Stefani graduated from high school in 1987 and began attending Fullerton College before transferring to California State University. By this time, her elder, keyboard-playing brother Eric had started the embryonic first line-up of No Doubt. Influenced primarily by Jerry Dammers’ legendary 2-Tone imprint and its trailblazing releases by the likes of Madness and Dammers’ own band, The Specials, Eric Stefani had intended to mould No Doubt into a ska-pop band and, by 1986, had already drafted in the 17-year-old Gwen as a backing vocalist.
The fledgling band lived through several lean years and endured the premature death of original vocalist John Spence, in 1987. By ’88, though, Gwen Stefani had taken over as lead vocalist and, over the next 18 months, No Doubt’s classic line-up fell into place when bassist Tony Kanal, guitarist Tony Dumont and drummer Adrian Young all joined up full-time.
No Doubt built their reputation through old-fashioned grit and graft, playing all the essential LA venues, including Fender’s Grand Ballroom, The Roxy, and The Whisky A Go Go, and landing innumerable support slots with popular local acts including Fishbone, veteran ska-popsters The Untouchables and even a show in Long Beach with Red Hot Chili Peppers. Gwen Stefani’s charismatic onstage presence, the band’s ever-expanding set of infectious tunes, and their rabid live following inevitably brought No Doubt to the attention of the more vigilant record companies and, by 1990, they’d secured a deal with the newly established Universal Music affiliate label Interscope.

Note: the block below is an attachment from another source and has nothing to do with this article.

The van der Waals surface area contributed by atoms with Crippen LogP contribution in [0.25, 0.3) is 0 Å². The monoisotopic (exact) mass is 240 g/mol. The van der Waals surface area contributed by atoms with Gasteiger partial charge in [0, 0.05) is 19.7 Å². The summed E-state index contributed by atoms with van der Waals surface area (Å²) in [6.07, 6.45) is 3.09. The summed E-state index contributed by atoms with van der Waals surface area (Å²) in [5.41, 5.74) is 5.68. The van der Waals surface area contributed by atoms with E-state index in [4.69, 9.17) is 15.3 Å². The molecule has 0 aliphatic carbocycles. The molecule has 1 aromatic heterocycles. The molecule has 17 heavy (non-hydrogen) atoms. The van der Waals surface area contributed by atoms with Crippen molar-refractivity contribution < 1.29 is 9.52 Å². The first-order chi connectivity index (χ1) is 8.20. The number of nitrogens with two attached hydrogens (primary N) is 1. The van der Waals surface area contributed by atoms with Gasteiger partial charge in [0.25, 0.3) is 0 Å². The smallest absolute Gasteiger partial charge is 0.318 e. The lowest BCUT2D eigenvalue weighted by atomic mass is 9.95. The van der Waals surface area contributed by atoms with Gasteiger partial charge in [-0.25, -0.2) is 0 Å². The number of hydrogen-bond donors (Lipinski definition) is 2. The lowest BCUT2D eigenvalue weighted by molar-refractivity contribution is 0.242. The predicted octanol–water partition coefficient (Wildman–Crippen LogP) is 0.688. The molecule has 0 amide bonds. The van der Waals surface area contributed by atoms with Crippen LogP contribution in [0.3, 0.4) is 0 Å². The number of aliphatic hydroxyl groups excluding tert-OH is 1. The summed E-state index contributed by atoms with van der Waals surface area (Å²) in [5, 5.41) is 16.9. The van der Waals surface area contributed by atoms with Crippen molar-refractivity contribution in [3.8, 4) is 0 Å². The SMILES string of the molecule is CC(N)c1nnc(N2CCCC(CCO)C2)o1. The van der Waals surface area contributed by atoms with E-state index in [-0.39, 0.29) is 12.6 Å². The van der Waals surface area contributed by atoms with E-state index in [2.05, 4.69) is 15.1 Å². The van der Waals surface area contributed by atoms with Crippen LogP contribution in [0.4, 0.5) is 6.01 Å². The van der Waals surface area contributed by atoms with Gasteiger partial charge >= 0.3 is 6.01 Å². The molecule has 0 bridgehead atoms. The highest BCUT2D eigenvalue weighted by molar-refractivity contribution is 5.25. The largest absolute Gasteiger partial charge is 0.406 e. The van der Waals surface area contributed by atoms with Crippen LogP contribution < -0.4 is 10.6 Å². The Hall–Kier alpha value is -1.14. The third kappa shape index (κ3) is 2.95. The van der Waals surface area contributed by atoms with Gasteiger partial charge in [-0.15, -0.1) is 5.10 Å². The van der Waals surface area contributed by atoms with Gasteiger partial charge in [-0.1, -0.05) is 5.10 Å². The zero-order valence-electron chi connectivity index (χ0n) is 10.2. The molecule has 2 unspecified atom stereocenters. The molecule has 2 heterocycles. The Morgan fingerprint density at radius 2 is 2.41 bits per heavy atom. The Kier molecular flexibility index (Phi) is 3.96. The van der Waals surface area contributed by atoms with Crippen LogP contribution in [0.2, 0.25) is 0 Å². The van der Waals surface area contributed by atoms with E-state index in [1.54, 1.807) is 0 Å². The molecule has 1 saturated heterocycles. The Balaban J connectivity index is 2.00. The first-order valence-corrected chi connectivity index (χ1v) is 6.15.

Stardom initially proved to be highly elusive. Though Interscope released the band’s self-titled debut in 1992, No Doubt’s bouncy, brass-enhanced ska-pop largely fell on deaf ears while grunge was in vogue. The album eventually clocked up a respectable 30,000 sales after the band toured throughout the US, but they eventually self-released their second LP, the punky, hard-edged The Beacon Street Collection early in 1995.